Books & Reading, creative writing

“Portrait of a Woman” by Ivan Nikolaevich Kramskoi

Portrait of a Woman (1881), by Ivan Nikolaevich Kramskoi (1837–1887)

“Portrait of a Woman”, by Ivan Nikolaevich Kramskoi (1837–1887)

The ruffle collar of her dress tickled her neck, the light shone a little too bright off the white pages of her book and her back ached from sitting in the same position for too long, but the lady bore all her discomforts with stoic determination. The painting, she told herself, would only take a few hours more – and then no more. She would not see the painter after this day. It was her last sitting and then — back to that dreadful routine of illness and medicine and endless sleep. Her grandmother’s dazzling sapphire ring, which fit a little too tight, had to be returned to its rightful place in the drawer. She had enjoyed wearing it. It was a blue of the oceans she read about in books, the endless, frightening deep blue of death and oblivion. She longed for more sittings with the painter. Her nurse stood behind him by the lady’s bed, alert to the smallest sign of fatigue. This was truly the last and final one – Ah! The lady tried not to let her misery show on her face. Oh, but it was just too dreadful to think about! The painter was the only man who, despite her handicap, thought her capable of something important, even if it was just to keep still. After him, her days would go no further than this dark, gloomy room with its one lonely window through which shone the light of that distant star, illuminating the farthest corners of her misery. But there were books, the lady reminded herself gently, holding the one in her hand closer and tighter, eyes swimming across the words. She blinked back the tears from the glare of the light, too harsh this afternoon. There were always books.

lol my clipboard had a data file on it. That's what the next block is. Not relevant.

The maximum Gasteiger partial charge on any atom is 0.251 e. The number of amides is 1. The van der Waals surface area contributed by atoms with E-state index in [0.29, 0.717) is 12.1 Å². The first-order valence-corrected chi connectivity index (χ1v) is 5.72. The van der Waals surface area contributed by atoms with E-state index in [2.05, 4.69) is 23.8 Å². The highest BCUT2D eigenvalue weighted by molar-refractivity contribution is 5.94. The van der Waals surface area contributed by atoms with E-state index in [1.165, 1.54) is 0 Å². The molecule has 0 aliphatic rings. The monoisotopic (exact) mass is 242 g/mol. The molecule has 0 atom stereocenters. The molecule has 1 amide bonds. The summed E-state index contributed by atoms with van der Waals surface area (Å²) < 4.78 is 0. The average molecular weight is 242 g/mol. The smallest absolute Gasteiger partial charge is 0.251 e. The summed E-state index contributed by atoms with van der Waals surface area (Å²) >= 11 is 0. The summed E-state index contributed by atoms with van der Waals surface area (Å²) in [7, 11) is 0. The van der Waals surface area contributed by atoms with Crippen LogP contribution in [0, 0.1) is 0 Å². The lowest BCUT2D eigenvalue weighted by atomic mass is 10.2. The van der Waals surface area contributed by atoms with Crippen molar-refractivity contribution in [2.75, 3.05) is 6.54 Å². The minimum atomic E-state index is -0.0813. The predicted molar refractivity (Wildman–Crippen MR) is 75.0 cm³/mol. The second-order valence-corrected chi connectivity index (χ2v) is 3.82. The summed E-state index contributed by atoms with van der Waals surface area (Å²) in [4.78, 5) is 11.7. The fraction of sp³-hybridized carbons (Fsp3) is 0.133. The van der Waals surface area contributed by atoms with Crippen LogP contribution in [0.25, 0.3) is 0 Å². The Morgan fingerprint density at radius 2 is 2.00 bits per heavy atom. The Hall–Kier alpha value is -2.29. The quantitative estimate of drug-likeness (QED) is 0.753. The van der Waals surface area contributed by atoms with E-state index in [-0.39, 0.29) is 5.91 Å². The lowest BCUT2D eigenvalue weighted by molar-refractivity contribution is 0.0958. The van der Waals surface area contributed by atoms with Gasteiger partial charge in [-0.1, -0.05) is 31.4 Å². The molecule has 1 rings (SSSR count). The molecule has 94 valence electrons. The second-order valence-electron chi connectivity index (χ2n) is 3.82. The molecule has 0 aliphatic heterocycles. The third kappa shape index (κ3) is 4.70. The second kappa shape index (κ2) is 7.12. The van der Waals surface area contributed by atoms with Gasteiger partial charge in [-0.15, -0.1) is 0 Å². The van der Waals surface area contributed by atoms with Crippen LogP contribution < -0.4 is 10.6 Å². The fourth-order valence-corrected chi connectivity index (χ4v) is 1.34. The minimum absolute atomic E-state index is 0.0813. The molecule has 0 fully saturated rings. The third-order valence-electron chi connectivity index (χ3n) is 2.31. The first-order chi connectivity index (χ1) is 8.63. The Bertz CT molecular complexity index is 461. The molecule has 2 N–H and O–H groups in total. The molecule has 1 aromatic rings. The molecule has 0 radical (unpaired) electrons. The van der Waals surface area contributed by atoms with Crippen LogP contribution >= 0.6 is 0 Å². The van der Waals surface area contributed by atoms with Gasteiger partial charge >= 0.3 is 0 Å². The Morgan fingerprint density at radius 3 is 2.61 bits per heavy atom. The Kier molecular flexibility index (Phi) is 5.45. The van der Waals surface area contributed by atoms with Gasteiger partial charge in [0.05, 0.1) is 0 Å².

creative writing, Food & Culture

An Ode to the Gol Gappa